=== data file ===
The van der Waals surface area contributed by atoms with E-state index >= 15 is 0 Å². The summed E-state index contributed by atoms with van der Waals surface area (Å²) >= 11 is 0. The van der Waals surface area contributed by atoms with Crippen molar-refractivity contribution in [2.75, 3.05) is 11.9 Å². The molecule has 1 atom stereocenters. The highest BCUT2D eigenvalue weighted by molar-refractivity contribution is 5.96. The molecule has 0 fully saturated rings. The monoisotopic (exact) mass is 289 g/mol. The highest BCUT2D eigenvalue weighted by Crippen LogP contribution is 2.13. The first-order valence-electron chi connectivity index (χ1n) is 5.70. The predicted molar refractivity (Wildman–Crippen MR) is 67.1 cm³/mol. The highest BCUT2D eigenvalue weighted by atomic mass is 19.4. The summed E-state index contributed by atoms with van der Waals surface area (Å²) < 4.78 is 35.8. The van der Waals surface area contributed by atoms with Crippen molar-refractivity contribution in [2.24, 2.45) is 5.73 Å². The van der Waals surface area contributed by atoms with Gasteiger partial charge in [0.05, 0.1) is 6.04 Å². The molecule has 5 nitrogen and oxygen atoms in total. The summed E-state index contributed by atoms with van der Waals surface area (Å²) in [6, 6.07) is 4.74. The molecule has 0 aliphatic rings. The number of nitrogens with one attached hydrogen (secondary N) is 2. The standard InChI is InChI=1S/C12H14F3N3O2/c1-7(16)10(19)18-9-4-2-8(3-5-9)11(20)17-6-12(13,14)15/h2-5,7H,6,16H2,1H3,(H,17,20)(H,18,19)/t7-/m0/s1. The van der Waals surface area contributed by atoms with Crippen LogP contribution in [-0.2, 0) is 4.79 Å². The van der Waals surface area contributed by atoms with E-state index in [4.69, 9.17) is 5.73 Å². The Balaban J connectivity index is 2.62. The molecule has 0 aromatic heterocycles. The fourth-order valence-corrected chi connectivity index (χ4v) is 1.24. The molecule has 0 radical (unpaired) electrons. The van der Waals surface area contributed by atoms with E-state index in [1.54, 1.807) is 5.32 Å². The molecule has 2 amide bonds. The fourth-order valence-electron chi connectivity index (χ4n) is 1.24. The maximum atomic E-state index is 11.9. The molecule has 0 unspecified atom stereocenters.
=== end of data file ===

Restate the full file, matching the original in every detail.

The van der Waals surface area contributed by atoms with E-state index >= 15 is 0 Å². The summed E-state index contributed by atoms with van der Waals surface area (Å²) >= 11 is 0. The van der Waals surface area contributed by atoms with Crippen molar-refractivity contribution in [2.75, 3.05) is 11.9 Å². The molecule has 1 atom stereocenters. The highest BCUT2D eigenvalue weighted by molar-refractivity contribution is 5.96. The molecule has 0 fully saturated rings. The monoisotopic (exact) mass is 289 g/mol. The highest BCUT2D eigenvalue weighted by Crippen LogP contribution is 2.13. The first-order valence-electron chi connectivity index (χ1n) is 5.70. The predicted molar refractivity (Wildman–Crippen MR) is 67.1 cm³/mol. The highest BCUT2D eigenvalue weighted by atomic mass is 19.4. The summed E-state index contributed by atoms with van der Waals surface area (Å²) < 4.78 is 35.8. The van der Waals surface area contributed by atoms with Crippen molar-refractivity contribution in [2.24, 2.45) is 5.73 Å². The van der Waals surface area contributed by atoms with Gasteiger partial charge in [0.05, 0.1) is 6.04 Å². The molecule has 5 nitrogen and oxygen atoms in total. The summed E-state index contributed by atoms with van der Waals surface area (Å²) in [6, 6.07) is 4.74. The molecule has 0 aliphatic rings. The number of nitrogens with one attached hydrogen (secondary N) is 2. The standard InChI is InChI=1S/C12H14F3N3O2/c1-7(16)10(19)18-9-4-2-8(3-5-9)11(20)17-6-12(13,14)15/h2-5,7H,6,16H2,1H3,(H,17,20)(H,18,19)/t7-/m0/s1. The van der Waals surface area contributed by atoms with Crippen LogP contribution in [-0.2, 0) is 4.79 Å². The van der Waals surface area contributed by atoms with E-state index in [4.69, 9.17) is 5.73 Å². The Balaban J connectivity index is 2.62. The molecule has 0 aromatic heterocycles. The fourth-order valence-corrected chi connectivity index (χ4v) is 1.24. The molecule has 0 radical (unpaired) electrons. The van der Waals surface area contributed by atoms with E-state index in [1.54, 1.807) is 5.32 Å². The molecule has 2 amide bonds. The fourth-order valence-electron chi connectivity index (χ4n) is 1.24. The maximum atomic E-state index is 11.9. The molecule has 0 unspecified atom stereocenters.